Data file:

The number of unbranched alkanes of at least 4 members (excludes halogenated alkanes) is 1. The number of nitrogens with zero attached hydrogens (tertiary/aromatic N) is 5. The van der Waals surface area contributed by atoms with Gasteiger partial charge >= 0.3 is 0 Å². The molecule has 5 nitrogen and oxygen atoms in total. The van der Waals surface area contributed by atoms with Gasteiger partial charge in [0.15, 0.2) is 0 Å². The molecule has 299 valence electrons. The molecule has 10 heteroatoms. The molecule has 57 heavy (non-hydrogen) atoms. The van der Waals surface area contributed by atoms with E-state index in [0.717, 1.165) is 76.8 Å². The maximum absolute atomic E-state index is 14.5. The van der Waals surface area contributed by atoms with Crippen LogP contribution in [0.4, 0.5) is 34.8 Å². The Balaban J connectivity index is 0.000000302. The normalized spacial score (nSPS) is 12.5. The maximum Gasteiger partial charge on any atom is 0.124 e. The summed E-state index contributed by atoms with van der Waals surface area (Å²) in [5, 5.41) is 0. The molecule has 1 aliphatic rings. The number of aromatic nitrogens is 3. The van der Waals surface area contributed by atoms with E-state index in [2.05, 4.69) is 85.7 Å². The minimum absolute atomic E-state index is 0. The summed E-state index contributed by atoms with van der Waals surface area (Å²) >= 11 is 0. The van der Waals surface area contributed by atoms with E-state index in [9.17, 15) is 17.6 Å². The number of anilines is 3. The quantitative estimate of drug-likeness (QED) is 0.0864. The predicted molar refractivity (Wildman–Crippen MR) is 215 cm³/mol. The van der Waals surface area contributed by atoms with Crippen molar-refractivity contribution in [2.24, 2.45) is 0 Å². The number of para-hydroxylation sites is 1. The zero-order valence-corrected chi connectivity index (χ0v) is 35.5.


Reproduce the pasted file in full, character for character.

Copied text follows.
The number of unbranched alkanes of at least 4 members (excludes halogenated alkanes) is 1. The number of nitrogens with zero attached hydrogens (tertiary/aromatic N) is 5. The van der Waals surface area contributed by atoms with Gasteiger partial charge >= 0.3 is 0 Å². The molecule has 5 nitrogen and oxygen atoms in total. The van der Waals surface area contributed by atoms with Gasteiger partial charge in [0.15, 0.2) is 0 Å². The molecule has 299 valence electrons. The molecule has 10 heteroatoms. The molecule has 57 heavy (non-hydrogen) atoms. The van der Waals surface area contributed by atoms with E-state index in [0.717, 1.165) is 76.8 Å². The maximum absolute atomic E-state index is 14.5. The van der Waals surface area contributed by atoms with Crippen LogP contribution in [0.4, 0.5) is 34.8 Å². The Balaban J connectivity index is 0.000000302. The normalized spacial score (nSPS) is 12.5. The maximum Gasteiger partial charge on any atom is 0.124 e. The summed E-state index contributed by atoms with van der Waals surface area (Å²) in [5, 5.41) is 0. The molecule has 1 aliphatic rings. The number of aromatic nitrogens is 3. The van der Waals surface area contributed by atoms with E-state index in [2.05, 4.69) is 85.7 Å². The minimum absolute atomic E-state index is 0. The summed E-state index contributed by atoms with van der Waals surface area (Å²) >= 11 is 0. The van der Waals surface area contributed by atoms with E-state index in [9.17, 15) is 17.6 Å². The number of anilines is 3. The quantitative estimate of drug-likeness (QED) is 0.0864. The predicted molar refractivity (Wildman–Crippen MR) is 215 cm³/mol. The van der Waals surface area contributed by atoms with Crippen molar-refractivity contribution in [2.24, 2.45) is 0 Å². The number of para-hydroxylation sites is 1. The zero-order valence-corrected chi connectivity index (χ0v) is 35.5.